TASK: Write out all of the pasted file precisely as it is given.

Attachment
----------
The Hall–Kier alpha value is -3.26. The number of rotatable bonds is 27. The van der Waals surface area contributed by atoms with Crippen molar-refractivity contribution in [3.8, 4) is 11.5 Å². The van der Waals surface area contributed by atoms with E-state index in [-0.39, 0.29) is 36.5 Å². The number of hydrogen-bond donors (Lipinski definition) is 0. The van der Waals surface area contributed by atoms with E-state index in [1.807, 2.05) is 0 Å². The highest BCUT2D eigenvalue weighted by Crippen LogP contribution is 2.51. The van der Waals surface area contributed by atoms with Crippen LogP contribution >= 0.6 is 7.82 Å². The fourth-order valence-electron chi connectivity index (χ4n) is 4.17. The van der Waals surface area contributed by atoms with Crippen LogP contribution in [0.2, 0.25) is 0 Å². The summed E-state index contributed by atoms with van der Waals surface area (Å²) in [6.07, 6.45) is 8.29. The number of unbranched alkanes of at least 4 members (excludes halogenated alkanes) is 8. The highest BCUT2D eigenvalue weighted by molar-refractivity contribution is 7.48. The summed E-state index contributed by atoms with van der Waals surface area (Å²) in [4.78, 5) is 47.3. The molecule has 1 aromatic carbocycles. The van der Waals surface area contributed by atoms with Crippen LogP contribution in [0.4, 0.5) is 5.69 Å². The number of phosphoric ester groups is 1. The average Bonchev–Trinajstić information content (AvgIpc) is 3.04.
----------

The Hall–Kier alpha value is -3.26. The number of rotatable bonds is 27. The van der Waals surface area contributed by atoms with Crippen molar-refractivity contribution in [3.8, 4) is 11.5 Å². The van der Waals surface area contributed by atoms with E-state index in [-0.39, 0.29) is 36.5 Å². The number of hydrogen-bond donors (Lipinski definition) is 0. The van der Waals surface area contributed by atoms with E-state index in [1.807, 2.05) is 0 Å². The highest BCUT2D eigenvalue weighted by Crippen LogP contribution is 2.51. The van der Waals surface area contributed by atoms with Crippen LogP contribution >= 0.6 is 7.82 Å². The fourth-order valence-electron chi connectivity index (χ4n) is 4.17. The van der Waals surface area contributed by atoms with Crippen LogP contribution in [0.2, 0.25) is 0 Å². The summed E-state index contributed by atoms with van der Waals surface area (Å²) in [6.07, 6.45) is 8.29. The number of unbranched alkanes of at least 4 members (excludes halogenated alkanes) is 8. The highest BCUT2D eigenvalue weighted by molar-refractivity contribution is 7.48. The summed E-state index contributed by atoms with van der Waals surface area (Å²) in [4.78, 5) is 47.3. The molecule has 1 aromatic carbocycles. The van der Waals surface area contributed by atoms with Crippen LogP contribution in [0.4, 0.5) is 5.69 Å². The number of phosphoric ester groups is 1. The average Bonchev–Trinajstić information content (AvgIpc) is 3.04.